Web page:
“Our gateway course Introduces DLO-4, but students don’t encounter it again until asked to Demonstrate its achievement within the senior capstone course. Where can we provide opportunities for students to build capacity with respect to DLO-4 in our intermediate courses?”

C. Which Course Learning Outcomes (CLOs) align with which of our DLOs? – Given that student achievement of DLOs largely builds through courses and that all courses have some explicit set of CLOs, this third mapping activity involves focusing on the matrix’s CLO column where relevant instructors can all the CLOs and specific which align with which DLOs. Note that the lack of direct alignment of a given CLO to any of the DLOs does not mean that the CLO lacks value; indeed, course content and CLOs should be more than an atomization of DLOs. However, if the vast majority of a required course’s CLOs cannot be aligned with any DLOs, then a clarification of the course’s intended Curriculum role and refinement of its enacted Curriculum role are probably warranted. Both this and the preceding mapping activity will help faculty contextualize the required courses with respect to their DLOs. An excellent outcome of this mapping effort is to explicitly state these CLO-DLO alignments within course syllabi, which increases the degree’s transparency, connectivity, and expectations for students.

D. What opportunities exist within the curriculum for assessment of DLOs? – This fourth mapping activity leverages the efforts of the preceding three activities by having faculty identify and describe, in matrix cells, those course-embedded assignments, projects, exam questions, etc. that assess the CLOs that have been aligned with DLOs. Programs can then examine this map of “low hanging fruit,” and use it to develop immediate to long-term plans for which course-embedded items might be leveraged as one means to assess student development and achievement with respect to the aligned DLOs. This map can also be used to identify Curriculum areas that would benefit from the development of more course-embedded assessments that could facilitate assessment at both the CLO and DLO levels. In addition to these “in-house” assessment opportunities, programs are encouraged to scan the literature on the scholarship of teaching and learning (SoTL) within their discipline for other available assessments, concept inventories, etc. that might be aligned and adopted to their curriculum.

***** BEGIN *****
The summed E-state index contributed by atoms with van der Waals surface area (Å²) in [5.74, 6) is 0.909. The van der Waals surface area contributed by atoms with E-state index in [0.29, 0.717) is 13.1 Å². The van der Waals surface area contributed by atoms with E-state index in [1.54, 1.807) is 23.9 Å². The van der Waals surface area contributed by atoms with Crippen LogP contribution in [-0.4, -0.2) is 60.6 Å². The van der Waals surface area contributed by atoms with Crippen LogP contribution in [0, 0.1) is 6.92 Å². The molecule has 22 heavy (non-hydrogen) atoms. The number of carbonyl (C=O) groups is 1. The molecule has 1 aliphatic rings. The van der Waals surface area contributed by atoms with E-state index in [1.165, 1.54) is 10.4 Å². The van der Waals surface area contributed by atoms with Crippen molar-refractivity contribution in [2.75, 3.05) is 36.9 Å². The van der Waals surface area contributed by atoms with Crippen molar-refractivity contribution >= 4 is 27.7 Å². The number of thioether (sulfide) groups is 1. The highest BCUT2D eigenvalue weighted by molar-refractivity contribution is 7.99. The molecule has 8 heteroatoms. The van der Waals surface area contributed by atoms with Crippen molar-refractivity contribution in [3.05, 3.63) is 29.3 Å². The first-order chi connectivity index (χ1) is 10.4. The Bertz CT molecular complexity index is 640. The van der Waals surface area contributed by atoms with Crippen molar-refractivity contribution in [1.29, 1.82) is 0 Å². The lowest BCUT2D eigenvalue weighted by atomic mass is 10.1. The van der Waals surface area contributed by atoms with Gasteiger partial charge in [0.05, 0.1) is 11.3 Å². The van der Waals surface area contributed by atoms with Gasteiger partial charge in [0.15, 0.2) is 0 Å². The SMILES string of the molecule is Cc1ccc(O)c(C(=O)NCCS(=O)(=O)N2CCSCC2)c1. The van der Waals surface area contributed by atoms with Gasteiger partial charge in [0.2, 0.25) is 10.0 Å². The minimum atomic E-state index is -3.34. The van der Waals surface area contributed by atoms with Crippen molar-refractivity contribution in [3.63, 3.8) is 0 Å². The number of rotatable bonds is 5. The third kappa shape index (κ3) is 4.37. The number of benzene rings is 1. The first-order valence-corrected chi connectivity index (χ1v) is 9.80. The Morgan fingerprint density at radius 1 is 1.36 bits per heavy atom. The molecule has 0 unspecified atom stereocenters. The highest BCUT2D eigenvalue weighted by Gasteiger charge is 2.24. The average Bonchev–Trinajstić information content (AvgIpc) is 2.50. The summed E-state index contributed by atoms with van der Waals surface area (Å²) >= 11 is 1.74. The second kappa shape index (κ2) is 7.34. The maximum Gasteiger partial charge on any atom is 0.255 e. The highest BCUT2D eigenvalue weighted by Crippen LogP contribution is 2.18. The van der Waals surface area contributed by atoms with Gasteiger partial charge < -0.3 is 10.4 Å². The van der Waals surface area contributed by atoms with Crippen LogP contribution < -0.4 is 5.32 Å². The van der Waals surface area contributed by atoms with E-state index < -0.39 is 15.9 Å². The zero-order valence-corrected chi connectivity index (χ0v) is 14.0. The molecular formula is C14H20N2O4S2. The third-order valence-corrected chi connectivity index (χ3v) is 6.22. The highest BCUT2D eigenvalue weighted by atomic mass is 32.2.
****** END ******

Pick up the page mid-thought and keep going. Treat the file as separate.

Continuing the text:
Final thoughts on Curriculum mapping The goal of Curriculum mapping is to facilitate, inform, and coordinate faculty discussion and action around student learning, degree cohesiveness, and program assessment. Thus, Curriculum mapping is not a one-and-done endeavor, but an ongoing developmental process that helps keep everyone, literally, on the same page about degree structure and content as the broader discipline evolves and local faculty community changes over time. Note that Curriculum maps are not just for faculty, but should also be shared with students, parents, and the broader public via the academic unit’s webpage. Faculty are also encouraged to discuss the Curriculum map with students at the start of major courses to help contextualize the particular course within the broader degree program. In the words of Doyle’s (2008), just imagine:

“If we were to give students who are declaring their major not only a checklist of the courses they need to complete, but also a map that illustrates where the skills, major ideas, and concepts learned in their beginning courses . . . will reappear in their later courses, we would be providing clear evidence that their education does not consist of a set of disconnected courses but, rather, an integrated, connected set of skills and knowledge that is purposefully designed to prepare them for a lifetime of learning.”